WFN launches online program to revitalize the nsyilxcən language


Westbank First Nation (WFN) will launch an online language tutorial series for National Truth and Reconciliation Day – the first of its kind, according to WFN.

The program is an effort to revitalize the nsyilxcən language within their community and will feature 45 video tutorials that use the Paul Creek nsyilxcən program.

“Our language is on the way out and people for generations have strived to keep our language, our identity, our source of who we are, alive,” said WFN advisor Jordan Coble.

“As new tools are provided, we must adapt to spark the interest of our people to engage with our language and experience the joy it brings. ”

The program was made possible by a $ 100,000 grant from the First Peoples’ Cultural Council through its Pathways to Language Vitality program.

The funding helped support the development of materials, immersion programs, planning and community collaboration.

“We just hope this resource can help spark your interest by creating a safe space and allow you to control your learning pace and hopefully learn a little while having fun,” notes Coble.

WFN recognizes the work and dedication of Rachel Marchand, who has worked tirelessly over the past year to support and coordinate the development of the video series as well as the inclusion of language and culture within the administration of WFN.

<who> Photo credit: Westbank First Nation</who> WFN Advisor Jordan Coble in front of the Smoker Marchand Veterans Memorial (2014), located at 1900 Quail Lane.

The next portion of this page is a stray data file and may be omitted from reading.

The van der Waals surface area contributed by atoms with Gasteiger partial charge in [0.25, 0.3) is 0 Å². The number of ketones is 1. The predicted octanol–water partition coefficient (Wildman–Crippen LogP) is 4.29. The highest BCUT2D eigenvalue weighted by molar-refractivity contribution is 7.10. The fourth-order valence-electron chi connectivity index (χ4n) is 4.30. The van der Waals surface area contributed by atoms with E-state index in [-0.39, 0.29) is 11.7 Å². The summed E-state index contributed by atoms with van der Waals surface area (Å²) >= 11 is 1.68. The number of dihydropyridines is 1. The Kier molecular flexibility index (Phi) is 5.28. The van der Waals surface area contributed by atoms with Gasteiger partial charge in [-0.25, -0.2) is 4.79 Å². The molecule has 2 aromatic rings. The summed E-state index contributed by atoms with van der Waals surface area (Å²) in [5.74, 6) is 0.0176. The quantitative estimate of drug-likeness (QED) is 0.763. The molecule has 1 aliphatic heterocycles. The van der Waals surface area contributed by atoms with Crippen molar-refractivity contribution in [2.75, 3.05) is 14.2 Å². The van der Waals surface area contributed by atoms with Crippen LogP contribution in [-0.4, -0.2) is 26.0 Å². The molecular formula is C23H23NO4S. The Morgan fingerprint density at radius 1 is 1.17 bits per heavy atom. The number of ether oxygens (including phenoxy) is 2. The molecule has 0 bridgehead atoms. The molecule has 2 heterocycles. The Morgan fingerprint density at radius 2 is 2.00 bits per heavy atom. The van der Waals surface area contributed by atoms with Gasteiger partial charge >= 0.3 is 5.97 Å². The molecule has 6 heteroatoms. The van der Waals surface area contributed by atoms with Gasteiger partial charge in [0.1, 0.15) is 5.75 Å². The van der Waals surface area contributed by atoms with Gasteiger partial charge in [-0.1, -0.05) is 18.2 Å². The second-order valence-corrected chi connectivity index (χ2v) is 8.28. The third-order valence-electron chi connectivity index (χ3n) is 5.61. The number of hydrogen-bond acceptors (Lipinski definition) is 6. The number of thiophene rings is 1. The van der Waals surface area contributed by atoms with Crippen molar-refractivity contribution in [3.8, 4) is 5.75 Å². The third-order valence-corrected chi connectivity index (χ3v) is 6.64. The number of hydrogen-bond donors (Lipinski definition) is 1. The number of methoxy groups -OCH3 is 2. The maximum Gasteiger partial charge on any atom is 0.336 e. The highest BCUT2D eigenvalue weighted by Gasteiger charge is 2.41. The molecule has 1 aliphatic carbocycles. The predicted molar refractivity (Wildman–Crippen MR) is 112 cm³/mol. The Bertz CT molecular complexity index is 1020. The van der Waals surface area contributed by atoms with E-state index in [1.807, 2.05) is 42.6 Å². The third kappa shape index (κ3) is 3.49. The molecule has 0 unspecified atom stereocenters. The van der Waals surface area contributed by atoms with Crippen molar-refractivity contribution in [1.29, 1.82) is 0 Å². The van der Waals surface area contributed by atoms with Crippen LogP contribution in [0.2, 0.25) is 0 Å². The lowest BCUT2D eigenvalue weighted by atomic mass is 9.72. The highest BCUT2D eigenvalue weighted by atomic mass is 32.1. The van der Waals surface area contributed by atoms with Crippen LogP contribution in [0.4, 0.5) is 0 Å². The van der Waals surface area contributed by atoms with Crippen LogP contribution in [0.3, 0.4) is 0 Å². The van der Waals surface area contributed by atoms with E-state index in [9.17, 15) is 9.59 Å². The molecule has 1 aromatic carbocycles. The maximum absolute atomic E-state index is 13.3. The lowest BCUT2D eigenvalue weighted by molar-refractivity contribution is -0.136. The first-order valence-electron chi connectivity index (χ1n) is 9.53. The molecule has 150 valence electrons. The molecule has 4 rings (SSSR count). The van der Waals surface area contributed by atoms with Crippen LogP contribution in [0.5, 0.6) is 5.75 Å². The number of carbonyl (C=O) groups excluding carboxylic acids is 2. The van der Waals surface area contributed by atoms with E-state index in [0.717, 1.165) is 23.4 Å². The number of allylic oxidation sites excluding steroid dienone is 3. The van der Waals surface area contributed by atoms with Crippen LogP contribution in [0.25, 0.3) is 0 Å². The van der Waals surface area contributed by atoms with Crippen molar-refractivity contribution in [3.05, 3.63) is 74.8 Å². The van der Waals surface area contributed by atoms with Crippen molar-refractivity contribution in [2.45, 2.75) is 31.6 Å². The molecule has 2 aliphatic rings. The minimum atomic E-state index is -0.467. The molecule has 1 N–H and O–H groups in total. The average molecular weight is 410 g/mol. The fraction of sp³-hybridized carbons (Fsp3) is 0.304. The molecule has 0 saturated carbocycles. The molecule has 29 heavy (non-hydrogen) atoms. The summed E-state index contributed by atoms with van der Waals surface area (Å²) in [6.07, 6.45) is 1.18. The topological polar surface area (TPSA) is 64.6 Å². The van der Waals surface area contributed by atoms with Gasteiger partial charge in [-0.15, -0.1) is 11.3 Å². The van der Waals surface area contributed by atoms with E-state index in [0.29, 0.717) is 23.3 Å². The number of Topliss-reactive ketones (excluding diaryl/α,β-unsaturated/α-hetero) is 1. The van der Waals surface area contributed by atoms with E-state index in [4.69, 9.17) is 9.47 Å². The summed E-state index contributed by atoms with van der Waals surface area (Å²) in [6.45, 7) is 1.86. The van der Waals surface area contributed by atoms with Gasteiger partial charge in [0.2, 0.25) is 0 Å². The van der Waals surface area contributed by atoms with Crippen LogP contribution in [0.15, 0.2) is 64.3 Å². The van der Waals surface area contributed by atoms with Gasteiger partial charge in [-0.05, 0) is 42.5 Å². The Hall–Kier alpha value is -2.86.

The program was originally intended to be taught in person, but due to the pandemic, the program has been reworked into an online format.

Access and more information will be released on September 30.

Students will be able to work online, at their own pace and on their own schedule with unlimited access to lessons and resources.

WFN explains that the video resources are open to anyone to strengthen the language for all members and website visitors.

In addition to this video series, other forms of nsyilxcÉ™n language learning include the syilx language house and the En’owkin center.

The University of British Columbia Okanagan, in partnership with the Nicola Valley Institute of Technology and the En’owkin Center, created a four-year nsyilxcÉ™n language proficiency program (BNLF) led by WFN member Rose Caldwell .

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